Tel Aviv, Israel
|Pavel Jacobi. Via Wikimedia.|
Pavel Ivanovich Jacobi (1841–1913), largely forgotten and rarely featured in the psychiatric literature, was a Russian socialist who made as great an impact on the treatment of the mentally ill as Jonathan Swift in Dublin, Phillipp Pinel in Revolutionary France, Father William Tuke and his sons in England, and Vincenzo Chiarugi in Italy.
He was1 a member of the Land and Liberty Society, a clandestine revolutionary organization around 1861–1864 that later became a political party as part of the Narodnik movement.2 He studied medicine in Heidelberg and Zurich, and was wounded during the Polish uprising of 1863. With his wife, a nurse, he served in Garibaldi’s Army of the Vosges,1 a body of foreign volunteers in the Franco-Prussian War against the French Empire of Napoleon III.3 Jacobi’s 1880 work Morality in Psychiatric Statistics became the basis for the monograph Man of Genius by Cesare Lombroso1 (1835–1909), an Italian-Jewish physician, eugenicist, criminologist, phrenologist, and founder of the Italian school of criminology.4
In 1890, Jacobi returned to Russia to work as a psychiatrist in clinics,1 where he implemented Pinel’s humanistic approach to the mentally ill. In his works Physiology of Thought he commented that psychiatry was still a “dark and mysterious area for the modern natural scientist,” but acquires every year greater significance in resolving social issues.5 His Chronicle of Natural Scientific Discoveries is a very updated sophisticated analysis.6 In another article he wrote that:
a dream, like wine, is necessary for all peoples, all tribes; just as the lack of good food, which restores the strength of the worker, fatally forces him to resort to guilt, a surrogate for it, so the lack of healthy mental activity, on the one hand, or a difficult mental state, a consequence of personal or social conditions, on the other, force a person to leave real life. Life in the world of fantastic dreams, the world is all the more pleasant that everyone builds it according to his own ideal the way he wants to have it.7
His 1869 review on natural sciences is also a clear and concise report on science.8 He also published, under a pseudonym, a Dictionary of Pseudonyms.9
More details about Jacobi were published in Little-known Pages of the Life of Pavel Ivanovich Yakobiy.10 It referred to his work on Korsakov syndrome and described his participation and injury in the Polish uprising:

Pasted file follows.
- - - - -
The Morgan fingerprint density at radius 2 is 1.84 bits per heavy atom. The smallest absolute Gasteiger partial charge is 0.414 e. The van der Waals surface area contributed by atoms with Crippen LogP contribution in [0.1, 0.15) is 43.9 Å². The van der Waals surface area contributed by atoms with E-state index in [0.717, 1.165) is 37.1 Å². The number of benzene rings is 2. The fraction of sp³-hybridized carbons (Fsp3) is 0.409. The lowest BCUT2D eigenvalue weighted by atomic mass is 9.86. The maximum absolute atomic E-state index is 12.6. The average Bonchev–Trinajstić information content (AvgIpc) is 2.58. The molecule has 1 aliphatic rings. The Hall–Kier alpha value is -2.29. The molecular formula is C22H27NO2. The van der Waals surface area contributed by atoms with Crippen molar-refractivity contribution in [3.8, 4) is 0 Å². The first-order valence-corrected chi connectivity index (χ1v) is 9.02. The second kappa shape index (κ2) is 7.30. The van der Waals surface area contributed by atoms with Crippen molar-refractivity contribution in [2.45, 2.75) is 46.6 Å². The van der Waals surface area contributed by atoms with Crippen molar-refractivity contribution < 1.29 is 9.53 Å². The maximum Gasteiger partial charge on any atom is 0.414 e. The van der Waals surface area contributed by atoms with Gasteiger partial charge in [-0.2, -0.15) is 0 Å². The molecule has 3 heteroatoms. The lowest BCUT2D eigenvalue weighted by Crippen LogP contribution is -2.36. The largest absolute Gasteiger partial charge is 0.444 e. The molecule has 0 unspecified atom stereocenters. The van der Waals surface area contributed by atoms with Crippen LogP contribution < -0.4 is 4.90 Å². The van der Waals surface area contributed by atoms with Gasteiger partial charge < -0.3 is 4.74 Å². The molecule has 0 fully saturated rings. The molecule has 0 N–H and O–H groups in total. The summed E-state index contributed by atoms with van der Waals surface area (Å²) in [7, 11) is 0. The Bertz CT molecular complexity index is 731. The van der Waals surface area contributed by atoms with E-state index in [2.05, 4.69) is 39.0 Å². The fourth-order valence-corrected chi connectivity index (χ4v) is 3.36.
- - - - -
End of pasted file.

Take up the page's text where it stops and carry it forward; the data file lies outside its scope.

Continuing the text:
In one of the battles, P.I. Jacobiy was seriously wounded. … “The Cossack knocked him off his horse with a pike. … [As he pretended to be dead,] several more Cossacks ran up and tore off his clothes and boots; apparently, they did not really believe that that he was dead, because one of them had shot him with a pistol, the bullet scratched only his side, despite the pain, he showed no signs of life. Finally, he heard one of them say: ‘[shoot] him in the forehead, otherwise, maybe he is still alive.’ He felt that they were aiming at him, but did not flinch; a shot rang out, and a bullet wound him in the face on the left and neck below the ear; despite the pain, he did not betray himself by the slightest movement, and this saved him. The Cossacks, saying ‘dead’, mounted their horses and left; only a few hours later he was picked up along with others by the peasants.
Links and Russian references available upon request.
- Pavel Jacobi. Wikipedia. https://en.wikipedia.org/wiki/Pavel_Jacobi.
- Land and Liberty (Russia). Wikipedia. https://en.wikipedia.org/wiki/Land_and_Liberty_(Russia).
- Army of the Vosges. Wikipedia. https://en.wikipedia.org/wiki/Army_of_the_Vosges.
- Cesare Lombroso. Wikipedia. https://en.wikipedia.org/wiki/Cesare_Lombroso.
- Yakobi PI. Physiology of Thought. 1867. (Physiologie de la pensee. Paris: M. Lelut; 1866.)
- Yakobi PI. Chronicle of Natural Scientific Discoveries.
- Yakobi PI. Psychological Studies. 1867.
- Yakobi PI. Natural Sciences. 1869.
- De-Kalonne. Dictionary of Pseudonyms. http://feb-web.ru/feb/masanov/map/05/map09849.htm.
- Schigolev II. Little-known Pages of the Life of Pavel Ivanovich Yakobiy.
AVI OHRY, MD, is married with two daughters. He is Emeritus Professor of Rehabilitation Medicine at Tel Aviv University, the former director of Rehabilitation Medicine at Reuth Medical and Rehabilitation Center in Tel Aviv, and a member of The Lancet‘s Commission on Medicine & the Holocaust. He conducts award-winning research in neurological rehabilitation, bioethics, medical humanities and history, and on long-term effects of disability and captivity. He plays the drums with three jazz bands.